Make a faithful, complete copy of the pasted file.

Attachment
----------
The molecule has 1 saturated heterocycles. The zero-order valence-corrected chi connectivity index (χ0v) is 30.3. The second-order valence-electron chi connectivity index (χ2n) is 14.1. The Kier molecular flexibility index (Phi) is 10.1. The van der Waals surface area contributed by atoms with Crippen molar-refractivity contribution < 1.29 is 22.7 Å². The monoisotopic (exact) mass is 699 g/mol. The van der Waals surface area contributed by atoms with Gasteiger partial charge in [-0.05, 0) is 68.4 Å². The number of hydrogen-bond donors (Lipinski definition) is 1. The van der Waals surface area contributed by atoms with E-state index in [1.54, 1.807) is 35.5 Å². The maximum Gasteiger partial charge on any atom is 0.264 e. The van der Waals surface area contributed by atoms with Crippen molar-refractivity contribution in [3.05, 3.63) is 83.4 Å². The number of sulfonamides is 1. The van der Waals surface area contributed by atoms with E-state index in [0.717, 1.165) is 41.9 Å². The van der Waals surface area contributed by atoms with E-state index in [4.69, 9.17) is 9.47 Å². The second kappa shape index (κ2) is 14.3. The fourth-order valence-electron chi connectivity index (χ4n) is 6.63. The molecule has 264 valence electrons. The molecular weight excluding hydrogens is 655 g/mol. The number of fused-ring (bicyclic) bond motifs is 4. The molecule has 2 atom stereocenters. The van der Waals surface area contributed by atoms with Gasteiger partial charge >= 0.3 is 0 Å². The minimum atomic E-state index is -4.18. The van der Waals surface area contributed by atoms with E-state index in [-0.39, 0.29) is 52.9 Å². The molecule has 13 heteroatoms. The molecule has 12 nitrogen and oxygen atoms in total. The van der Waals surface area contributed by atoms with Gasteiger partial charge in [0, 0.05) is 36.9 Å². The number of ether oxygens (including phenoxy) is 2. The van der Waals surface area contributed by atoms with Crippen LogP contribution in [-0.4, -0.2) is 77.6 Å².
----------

The molecule has 1 saturated heterocycles. The zero-order valence-corrected chi connectivity index (χ0v) is 30.3. The second-order valence-electron chi connectivity index (χ2n) is 14.1. The Kier molecular flexibility index (Phi) is 10.1. The van der Waals surface area contributed by atoms with Crippen molar-refractivity contribution < 1.29 is 22.7 Å². The monoisotopic (exact) mass is 699 g/mol. The van der Waals surface area contributed by atoms with Gasteiger partial charge in [-0.05, 0) is 68.4 Å². The number of hydrogen-bond donors (Lipinski definition) is 1. The van der Waals surface area contributed by atoms with E-state index in [1.54, 1.807) is 35.5 Å². The maximum Gasteiger partial charge on any atom is 0.264 e. The van der Waals surface area contributed by atoms with Crippen molar-refractivity contribution in [3.05, 3.63) is 83.4 Å². The number of sulfonamides is 1. The van der Waals surface area contributed by atoms with E-state index in [0.717, 1.165) is 41.9 Å². The van der Waals surface area contributed by atoms with E-state index in [4.69, 9.17) is 9.47 Å². The second kappa shape index (κ2) is 14.3. The fourth-order valence-electron chi connectivity index (χ4n) is 6.63. The molecule has 264 valence electrons. The molecular weight excluding hydrogens is 655 g/mol. The number of fused-ring (bicyclic) bond motifs is 4. The molecule has 2 atom stereocenters. The van der Waals surface area contributed by atoms with Gasteiger partial charge >= 0.3 is 0 Å². The minimum atomic E-state index is -4.18. The van der Waals surface area contributed by atoms with E-state index in [-0.39, 0.29) is 52.9 Å². The molecule has 13 heteroatoms. The molecule has 12 nitrogen and oxygen atoms in total. The van der Waals surface area contributed by atoms with Gasteiger partial charge in [0, 0.05) is 36.9 Å². The number of ether oxygens (including phenoxy) is 2. The van der Waals surface area contributed by atoms with Crippen LogP contribution in [-0.4, -0.2) is 77.6 Å².